There has been extensive media coverage of the recent rescue of three kidnapped female victims in Cleveland, two of whom were teenagers when they were abducted. Although the event represents a tragic yet inspiring story with significant interest to the public, however, this type of sex offense does not epitomize the reality about sex crime against children. Unfortunately, the media’s lack of attention to those typical sex offenses against children often perpetuates the myth that “Don’t talk to strangers” as the preventive method to keep children safe.
The fact is, most sex and other offenders against children are not strangers. According to the Child Maltreatment 2011 report published by the U.S. Department of Health and Human Services (HHS), CPS (child protective services) agencies in the 50 States and 2 regions (including District of Columbia and Puerto Rico) screened in, responded to and disposed more than 2 million instances about child abuse (including 676,569 unique child abuse victims) during Federal fiscal year 2011.
Most of the perpetrators of child abuse (neglect, physical abuse, and sexual abuse) were family members. For example, 80.8% of (instance-based count, rather than person-based) perpetrators were parents, 5.9 percent were relatives other than parents, and 4.4 percent were unmarried partners of parents. In addition, the perpetrators included sibling, victim’s boyfriend or girlfriend, babysitter, other caretakers, and strangers. There is no indication that the pattern of offenders of sexual abuse, which accounted for 9.1% of the cases, differed from the general one. The data is also consistent with the practitioners’ observation about sex abuse perpetrators. As reported in American Psychological Association website, the majority of sexual offenders are family members or are otherwise known to the child.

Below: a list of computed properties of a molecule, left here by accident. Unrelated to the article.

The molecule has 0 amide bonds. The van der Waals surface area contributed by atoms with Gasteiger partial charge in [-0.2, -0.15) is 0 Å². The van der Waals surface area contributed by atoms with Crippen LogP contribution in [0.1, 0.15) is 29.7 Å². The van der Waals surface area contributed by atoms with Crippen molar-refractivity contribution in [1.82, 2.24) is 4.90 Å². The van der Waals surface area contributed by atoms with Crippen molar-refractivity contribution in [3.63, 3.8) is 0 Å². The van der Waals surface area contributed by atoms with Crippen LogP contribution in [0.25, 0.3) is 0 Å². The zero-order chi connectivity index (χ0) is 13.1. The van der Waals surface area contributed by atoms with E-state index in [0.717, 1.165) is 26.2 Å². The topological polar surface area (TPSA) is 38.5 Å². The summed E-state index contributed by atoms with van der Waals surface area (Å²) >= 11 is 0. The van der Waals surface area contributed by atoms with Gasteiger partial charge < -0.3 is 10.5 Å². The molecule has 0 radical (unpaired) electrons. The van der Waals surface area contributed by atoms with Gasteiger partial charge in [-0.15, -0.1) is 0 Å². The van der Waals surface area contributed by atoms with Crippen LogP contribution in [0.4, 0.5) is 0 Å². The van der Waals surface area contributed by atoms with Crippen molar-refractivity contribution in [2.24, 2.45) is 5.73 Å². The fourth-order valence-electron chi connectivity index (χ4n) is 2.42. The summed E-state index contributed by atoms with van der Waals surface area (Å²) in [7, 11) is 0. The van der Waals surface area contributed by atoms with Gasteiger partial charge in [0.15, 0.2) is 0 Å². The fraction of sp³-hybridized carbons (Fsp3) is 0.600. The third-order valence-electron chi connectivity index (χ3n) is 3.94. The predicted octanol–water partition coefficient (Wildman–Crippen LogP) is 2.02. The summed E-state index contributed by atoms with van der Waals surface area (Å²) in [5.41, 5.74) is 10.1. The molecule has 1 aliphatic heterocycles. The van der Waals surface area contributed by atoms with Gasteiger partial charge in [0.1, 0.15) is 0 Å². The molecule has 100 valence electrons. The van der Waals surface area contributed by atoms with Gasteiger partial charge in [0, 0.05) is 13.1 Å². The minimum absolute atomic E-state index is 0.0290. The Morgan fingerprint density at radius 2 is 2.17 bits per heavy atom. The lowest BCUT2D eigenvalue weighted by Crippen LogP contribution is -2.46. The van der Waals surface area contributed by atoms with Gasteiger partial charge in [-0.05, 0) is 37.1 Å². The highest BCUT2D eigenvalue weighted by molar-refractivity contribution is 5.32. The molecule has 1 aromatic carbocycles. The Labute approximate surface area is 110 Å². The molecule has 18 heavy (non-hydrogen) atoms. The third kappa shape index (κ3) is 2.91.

However, this reality has not set in for some people because only sex crimes perpetrated by strangers or persons with special status (e.g., coach, teacher) tend to receive the news media’ attention. High (low) level publicity of an event in the media is often mistaken as high (low) frequency of the event. If the news media could pay more attention to family violence and to physically, sexually and/or emotionally abused child victims at home, they would make a greater contribution in keeping children safe and healthy.